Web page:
Solution: The socket is probably in one of the FIN_WAIT states or in the TIME_WAIT state. If it’s a FIN_WAIT problem and you can’t fix it, or if it’s the normal TIME_WAIT state, the best thing to do is to redesign your program so that it doesn’t need to keep re-binding. For example, a server program generally keeps its listener socket alive so that it doesn’t have to keep re-binding it to the port; if you closesocket() the listener for some reason after each successful connection, your listener socket will go into the TIME_WAIT state for somewhere between 30 and 120 seconds, during which you won’t be able to re-bind to that port. However, if you find that re-binding is absolutely necessary, setting the SOREUSEADDR option with setsockopt() will usually get you around the problem.

Tools for TCPers

Below is a small batch file I find helpful in dealing with TCP state issues, which I call “showwait.bat.” Basically, it shows you the current WAIT states every second until you hit Ctrl-C.

    @echo off
    netstat -na | grep WAIT
    sleep 1
    goto loop

This script assumes you have the “grep” and “sleep” programs on your system, and that they’re in the PATH. The easiest way to get it is to install Cygwin, mentioned above. (Are you maybe getting the impression that I don’t program only for Windows? Oh, noooo.... :) ) The Unix version is slightly nicer, since the Bourne shell has real loops:

    while true; do
        netstat -a | grep WAIT
        sleep 1

This runs fine on Cygwin, too.

There’s one problem with this tool: it only catches problems with WAIT in their name. Less common states like LAST_ACK and SYN_RCVD won’t be seen by this script. SYN_RCVD in particular signals serious problems if it stays around for a prolonged amount of time, because it indicates that a remote machine sent your machine a SYN packet, your machine ACK’d it, and the remote machine has failed to ACK your SYN/ACK. Since this exchange typically only takes from a few tens to a few hundreds of milliseconds, a persistent SYN_RCVD indicates a badly-written network stack, or a very "crashy" computer. If you see many of these states at once, it may mean you’re under a "SYN attack", one of several Denial of Service attacks that are going around these days. At that point, it’s time to break out the network sniffer and start some detective work.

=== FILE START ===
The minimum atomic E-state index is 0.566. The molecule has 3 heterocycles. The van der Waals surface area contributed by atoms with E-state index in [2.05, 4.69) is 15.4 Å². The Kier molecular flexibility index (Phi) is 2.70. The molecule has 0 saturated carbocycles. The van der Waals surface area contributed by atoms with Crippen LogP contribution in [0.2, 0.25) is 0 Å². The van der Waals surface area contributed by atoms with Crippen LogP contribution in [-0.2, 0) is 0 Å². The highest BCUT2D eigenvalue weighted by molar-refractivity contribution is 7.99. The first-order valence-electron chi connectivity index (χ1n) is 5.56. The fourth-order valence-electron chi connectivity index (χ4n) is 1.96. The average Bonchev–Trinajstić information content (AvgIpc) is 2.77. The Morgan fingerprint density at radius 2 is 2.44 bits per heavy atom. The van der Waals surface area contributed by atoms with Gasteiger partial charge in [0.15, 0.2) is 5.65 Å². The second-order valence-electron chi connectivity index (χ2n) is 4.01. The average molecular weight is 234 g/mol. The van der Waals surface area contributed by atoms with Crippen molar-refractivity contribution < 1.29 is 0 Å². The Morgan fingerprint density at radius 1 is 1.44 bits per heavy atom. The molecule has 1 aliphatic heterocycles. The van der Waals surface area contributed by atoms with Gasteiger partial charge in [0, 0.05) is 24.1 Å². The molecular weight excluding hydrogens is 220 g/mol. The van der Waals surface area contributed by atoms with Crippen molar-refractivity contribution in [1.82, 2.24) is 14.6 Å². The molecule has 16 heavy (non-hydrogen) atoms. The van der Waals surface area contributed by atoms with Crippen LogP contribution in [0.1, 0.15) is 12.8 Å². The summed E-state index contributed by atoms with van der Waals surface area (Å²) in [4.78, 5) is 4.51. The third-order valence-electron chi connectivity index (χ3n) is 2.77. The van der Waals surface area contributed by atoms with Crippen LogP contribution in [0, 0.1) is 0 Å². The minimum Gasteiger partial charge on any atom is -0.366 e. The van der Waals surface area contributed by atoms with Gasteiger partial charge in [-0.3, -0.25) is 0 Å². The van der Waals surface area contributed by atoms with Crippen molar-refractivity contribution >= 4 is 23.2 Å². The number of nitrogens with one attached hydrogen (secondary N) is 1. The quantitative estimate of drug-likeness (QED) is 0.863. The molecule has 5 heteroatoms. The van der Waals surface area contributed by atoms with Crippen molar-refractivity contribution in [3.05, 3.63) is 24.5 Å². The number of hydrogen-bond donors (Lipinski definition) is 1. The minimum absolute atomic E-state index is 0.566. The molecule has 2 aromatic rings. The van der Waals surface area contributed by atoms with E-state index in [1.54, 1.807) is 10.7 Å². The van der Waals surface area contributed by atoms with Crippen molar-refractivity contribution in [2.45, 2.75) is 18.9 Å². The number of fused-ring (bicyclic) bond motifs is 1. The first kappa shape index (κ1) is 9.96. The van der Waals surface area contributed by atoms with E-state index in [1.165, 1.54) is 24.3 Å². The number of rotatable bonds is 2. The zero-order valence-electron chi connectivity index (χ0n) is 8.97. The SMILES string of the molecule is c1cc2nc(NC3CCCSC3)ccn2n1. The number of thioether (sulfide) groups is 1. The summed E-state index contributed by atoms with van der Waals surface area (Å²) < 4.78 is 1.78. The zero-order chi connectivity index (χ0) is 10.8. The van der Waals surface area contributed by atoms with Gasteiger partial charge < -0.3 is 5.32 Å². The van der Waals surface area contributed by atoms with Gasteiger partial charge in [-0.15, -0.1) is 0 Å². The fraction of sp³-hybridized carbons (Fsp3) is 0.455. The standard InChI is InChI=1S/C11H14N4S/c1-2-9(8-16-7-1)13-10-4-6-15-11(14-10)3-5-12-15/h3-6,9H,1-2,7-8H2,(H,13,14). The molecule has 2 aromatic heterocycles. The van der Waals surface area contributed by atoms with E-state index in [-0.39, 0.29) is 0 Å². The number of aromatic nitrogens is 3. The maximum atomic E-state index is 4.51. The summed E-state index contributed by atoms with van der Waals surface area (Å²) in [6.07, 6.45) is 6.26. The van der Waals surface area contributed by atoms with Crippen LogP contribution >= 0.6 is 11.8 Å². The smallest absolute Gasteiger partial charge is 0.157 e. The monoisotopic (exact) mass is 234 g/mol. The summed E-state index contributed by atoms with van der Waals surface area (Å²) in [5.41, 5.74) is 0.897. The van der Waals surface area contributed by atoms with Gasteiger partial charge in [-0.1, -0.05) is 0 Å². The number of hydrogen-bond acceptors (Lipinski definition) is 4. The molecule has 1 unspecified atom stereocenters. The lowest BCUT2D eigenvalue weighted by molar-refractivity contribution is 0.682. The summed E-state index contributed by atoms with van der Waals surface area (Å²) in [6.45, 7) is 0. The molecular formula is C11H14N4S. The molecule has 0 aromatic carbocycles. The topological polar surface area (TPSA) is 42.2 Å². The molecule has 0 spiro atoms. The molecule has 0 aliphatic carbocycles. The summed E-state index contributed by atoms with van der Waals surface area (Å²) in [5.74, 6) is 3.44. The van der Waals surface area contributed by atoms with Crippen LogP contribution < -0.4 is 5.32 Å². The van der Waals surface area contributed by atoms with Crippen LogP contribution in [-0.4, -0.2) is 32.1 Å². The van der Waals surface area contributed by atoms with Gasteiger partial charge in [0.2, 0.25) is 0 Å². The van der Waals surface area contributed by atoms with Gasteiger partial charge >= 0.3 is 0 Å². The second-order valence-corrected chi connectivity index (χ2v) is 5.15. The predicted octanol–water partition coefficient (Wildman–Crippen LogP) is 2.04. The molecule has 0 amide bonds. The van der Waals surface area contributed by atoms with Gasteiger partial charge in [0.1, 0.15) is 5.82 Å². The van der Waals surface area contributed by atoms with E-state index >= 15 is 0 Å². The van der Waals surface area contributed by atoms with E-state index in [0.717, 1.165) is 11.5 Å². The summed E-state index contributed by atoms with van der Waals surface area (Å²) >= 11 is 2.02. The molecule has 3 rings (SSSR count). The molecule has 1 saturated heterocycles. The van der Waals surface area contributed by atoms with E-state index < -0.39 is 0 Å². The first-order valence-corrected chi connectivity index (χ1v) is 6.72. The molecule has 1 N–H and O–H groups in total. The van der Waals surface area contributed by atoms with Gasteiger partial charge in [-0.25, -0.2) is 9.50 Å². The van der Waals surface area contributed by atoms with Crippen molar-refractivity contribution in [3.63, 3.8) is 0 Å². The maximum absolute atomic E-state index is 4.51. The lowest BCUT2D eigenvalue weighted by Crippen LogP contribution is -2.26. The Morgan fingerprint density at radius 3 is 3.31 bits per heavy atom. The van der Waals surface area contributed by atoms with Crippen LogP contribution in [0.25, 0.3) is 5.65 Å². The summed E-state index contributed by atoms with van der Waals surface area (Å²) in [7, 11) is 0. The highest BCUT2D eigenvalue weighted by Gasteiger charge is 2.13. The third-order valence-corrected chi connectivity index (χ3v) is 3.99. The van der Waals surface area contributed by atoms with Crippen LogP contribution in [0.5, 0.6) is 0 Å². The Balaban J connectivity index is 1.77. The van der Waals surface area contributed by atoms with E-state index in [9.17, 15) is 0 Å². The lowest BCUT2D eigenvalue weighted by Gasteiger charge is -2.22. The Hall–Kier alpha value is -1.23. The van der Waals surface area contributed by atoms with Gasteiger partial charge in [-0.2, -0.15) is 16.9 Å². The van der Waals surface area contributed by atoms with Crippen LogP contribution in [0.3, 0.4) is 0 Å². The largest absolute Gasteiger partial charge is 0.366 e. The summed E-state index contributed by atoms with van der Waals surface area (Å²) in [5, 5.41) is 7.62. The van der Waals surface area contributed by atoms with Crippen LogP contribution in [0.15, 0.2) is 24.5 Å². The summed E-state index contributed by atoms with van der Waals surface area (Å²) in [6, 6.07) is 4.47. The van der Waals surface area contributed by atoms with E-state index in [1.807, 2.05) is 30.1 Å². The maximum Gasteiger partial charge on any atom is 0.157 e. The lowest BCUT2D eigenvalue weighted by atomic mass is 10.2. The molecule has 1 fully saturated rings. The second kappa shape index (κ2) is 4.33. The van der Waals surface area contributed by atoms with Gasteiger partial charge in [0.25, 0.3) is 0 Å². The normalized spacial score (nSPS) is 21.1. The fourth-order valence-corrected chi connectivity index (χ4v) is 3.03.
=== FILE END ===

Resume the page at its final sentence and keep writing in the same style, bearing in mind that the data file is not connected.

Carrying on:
The techniques and information in this article reflect the basic mental tools that your organization needs to develop, even if it’s just appointing a single “networking guru” who will master this material, and become a resource for the other developers in the company. This knowledge is very widely useful; for example, it can make reading sniffer dumps less painful and more productive. Also, these techniques can reasonably be applied by technicians working with knowledgeable users over the phone to gather information about failures in your program that otherwise would get logged as random failures.

Copyright © 1998-2014 by Warren Young. All rights reserved.

<< The Lame List
The Straight Dope on Packet Sniffers >>
Updated Fri Dec 16 2022 12:23 MST   Go to my home page